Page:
Over ten years ago I asked UPS to stop sending me a bill every time I requested a pick up, which was often more than once a week. They told me they could bill me once a month (28-day intervals) but that I had to send a $100 “deposit.” I did so without thinking about it to avoid the bother of the multiple bills.
For some strange reason last week, I began to think of my $100 (perhaps a delayed drug effect from the 60s?). So I contacted UPS, and a functionary explained that the $100 is not returned “unless the account is cancelled.” Think about that.
Let’s assume that UPS does business with, say, 200,000 small businesses in the country from which they’ve requested this “deposit.” (There is no “deposit” if you agree to electronic funds transfer automatically.) That is a grand total of $20 million. (Check my math.)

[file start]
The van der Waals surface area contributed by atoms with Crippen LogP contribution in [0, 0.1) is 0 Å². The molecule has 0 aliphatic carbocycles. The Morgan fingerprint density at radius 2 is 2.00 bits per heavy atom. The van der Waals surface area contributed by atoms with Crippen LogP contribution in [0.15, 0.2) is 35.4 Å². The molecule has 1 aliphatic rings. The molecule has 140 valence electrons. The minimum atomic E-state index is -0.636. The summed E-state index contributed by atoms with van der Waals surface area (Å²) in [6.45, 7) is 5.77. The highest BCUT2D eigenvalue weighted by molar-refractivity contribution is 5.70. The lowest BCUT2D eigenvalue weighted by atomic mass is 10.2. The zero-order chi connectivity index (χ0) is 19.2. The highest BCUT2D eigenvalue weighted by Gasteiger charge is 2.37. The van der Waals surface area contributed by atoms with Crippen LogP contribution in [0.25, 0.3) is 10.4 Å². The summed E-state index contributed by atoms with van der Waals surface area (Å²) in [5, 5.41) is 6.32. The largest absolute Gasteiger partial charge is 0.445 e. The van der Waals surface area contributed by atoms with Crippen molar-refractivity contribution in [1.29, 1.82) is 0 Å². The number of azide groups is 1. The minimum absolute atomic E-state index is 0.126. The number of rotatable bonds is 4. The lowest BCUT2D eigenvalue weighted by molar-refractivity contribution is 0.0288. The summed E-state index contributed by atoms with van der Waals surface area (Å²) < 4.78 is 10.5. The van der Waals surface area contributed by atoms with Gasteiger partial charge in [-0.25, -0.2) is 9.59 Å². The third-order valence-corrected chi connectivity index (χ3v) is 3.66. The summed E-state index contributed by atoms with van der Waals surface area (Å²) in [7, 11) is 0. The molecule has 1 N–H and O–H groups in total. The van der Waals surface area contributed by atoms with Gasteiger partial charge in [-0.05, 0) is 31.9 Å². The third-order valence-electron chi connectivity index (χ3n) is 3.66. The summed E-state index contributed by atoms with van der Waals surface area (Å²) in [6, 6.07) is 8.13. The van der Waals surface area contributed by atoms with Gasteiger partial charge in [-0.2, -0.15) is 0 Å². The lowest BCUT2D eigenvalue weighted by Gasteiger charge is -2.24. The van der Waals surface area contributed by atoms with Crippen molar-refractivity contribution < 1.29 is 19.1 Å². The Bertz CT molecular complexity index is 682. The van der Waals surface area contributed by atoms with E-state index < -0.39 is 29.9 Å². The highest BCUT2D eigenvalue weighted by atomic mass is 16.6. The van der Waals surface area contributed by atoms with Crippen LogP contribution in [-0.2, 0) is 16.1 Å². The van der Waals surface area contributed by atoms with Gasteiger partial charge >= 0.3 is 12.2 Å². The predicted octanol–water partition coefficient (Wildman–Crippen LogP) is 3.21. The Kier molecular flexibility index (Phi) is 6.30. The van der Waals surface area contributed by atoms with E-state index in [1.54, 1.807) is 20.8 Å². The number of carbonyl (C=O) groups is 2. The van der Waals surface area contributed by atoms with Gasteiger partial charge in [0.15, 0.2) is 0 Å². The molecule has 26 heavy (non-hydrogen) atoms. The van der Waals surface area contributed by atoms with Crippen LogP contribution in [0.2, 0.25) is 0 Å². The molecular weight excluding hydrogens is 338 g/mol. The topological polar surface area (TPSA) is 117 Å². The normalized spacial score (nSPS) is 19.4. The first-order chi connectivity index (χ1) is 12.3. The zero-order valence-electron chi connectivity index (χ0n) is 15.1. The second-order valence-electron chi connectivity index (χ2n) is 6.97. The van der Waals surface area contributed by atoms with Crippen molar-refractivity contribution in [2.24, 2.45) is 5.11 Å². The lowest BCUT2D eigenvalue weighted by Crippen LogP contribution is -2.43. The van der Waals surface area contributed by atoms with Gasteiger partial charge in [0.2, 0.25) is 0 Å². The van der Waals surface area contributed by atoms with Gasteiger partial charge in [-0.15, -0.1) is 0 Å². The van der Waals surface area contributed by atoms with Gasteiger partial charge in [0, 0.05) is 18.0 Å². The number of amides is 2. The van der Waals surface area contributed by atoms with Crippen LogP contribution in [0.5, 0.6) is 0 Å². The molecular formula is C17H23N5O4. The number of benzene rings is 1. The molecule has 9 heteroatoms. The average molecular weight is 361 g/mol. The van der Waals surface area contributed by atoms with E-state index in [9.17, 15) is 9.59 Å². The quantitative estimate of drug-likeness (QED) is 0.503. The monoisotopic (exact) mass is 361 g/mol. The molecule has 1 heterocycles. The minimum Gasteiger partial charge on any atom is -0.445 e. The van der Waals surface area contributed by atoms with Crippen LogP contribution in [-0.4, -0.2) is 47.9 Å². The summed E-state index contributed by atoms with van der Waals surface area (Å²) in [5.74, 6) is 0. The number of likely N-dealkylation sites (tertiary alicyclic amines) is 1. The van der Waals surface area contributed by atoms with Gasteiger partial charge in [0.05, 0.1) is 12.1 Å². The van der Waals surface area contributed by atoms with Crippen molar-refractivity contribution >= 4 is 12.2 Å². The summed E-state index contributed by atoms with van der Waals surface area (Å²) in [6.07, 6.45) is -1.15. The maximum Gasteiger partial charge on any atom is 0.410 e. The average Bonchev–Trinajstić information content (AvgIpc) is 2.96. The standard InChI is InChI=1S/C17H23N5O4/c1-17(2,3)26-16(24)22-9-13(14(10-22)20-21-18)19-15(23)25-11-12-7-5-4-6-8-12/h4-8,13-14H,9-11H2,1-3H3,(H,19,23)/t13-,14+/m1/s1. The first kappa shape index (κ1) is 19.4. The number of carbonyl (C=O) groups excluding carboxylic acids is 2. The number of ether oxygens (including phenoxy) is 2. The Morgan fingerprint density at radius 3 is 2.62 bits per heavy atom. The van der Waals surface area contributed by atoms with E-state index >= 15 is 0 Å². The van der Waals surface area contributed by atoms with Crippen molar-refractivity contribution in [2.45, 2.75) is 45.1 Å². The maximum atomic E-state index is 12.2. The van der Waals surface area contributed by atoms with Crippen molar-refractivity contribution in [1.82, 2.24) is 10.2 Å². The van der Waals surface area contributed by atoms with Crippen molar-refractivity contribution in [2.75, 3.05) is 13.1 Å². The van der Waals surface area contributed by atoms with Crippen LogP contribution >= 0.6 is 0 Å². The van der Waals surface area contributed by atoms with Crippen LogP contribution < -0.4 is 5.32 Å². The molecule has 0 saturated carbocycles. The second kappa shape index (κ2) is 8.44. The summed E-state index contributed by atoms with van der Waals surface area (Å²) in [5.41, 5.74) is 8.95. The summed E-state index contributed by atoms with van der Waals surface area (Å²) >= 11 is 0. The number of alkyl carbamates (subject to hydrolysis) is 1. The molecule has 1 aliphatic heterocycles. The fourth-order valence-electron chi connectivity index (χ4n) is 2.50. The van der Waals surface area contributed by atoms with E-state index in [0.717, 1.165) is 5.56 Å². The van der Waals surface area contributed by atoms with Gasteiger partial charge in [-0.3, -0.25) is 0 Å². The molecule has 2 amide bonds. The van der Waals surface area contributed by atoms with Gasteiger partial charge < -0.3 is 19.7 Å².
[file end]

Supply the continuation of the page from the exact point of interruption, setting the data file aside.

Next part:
AT that rate, UPS has a “float” of $20 milion in “deposits” from small businesses, just to bill them monthly, the way Fedex does but Fedex does so WITHOUT requiring a “deposit.” Nor do most service providers demand a “deposit,” especially after a period of reliable payments.
At even 2% a year, that $20 million throws off $400,000, enough to at least pay for some of the fringe benefits of the CEO, I would suspect. Since most small businesses probably expire without requesting their deposit back (death, purchase, retirement, simply forget about the payment made years ago, etc.), UPS gets to keep a large amount of the principal, as well.
UPS doesn’t just deliver, they KEEP! I wonder if this would pass the “smell test” of appearing in the Wall Street Journal? Does UPS really need to keep a “deposit” from small businesses, and if they do, it can’t be cerdited or refunded after a year of prompt payments?
The UPS guy usually brings my dogs biscuits, which I thought was a nice gesture. Given the predatory nature of UPS management policy, maybe he’s actually sharing his lunch.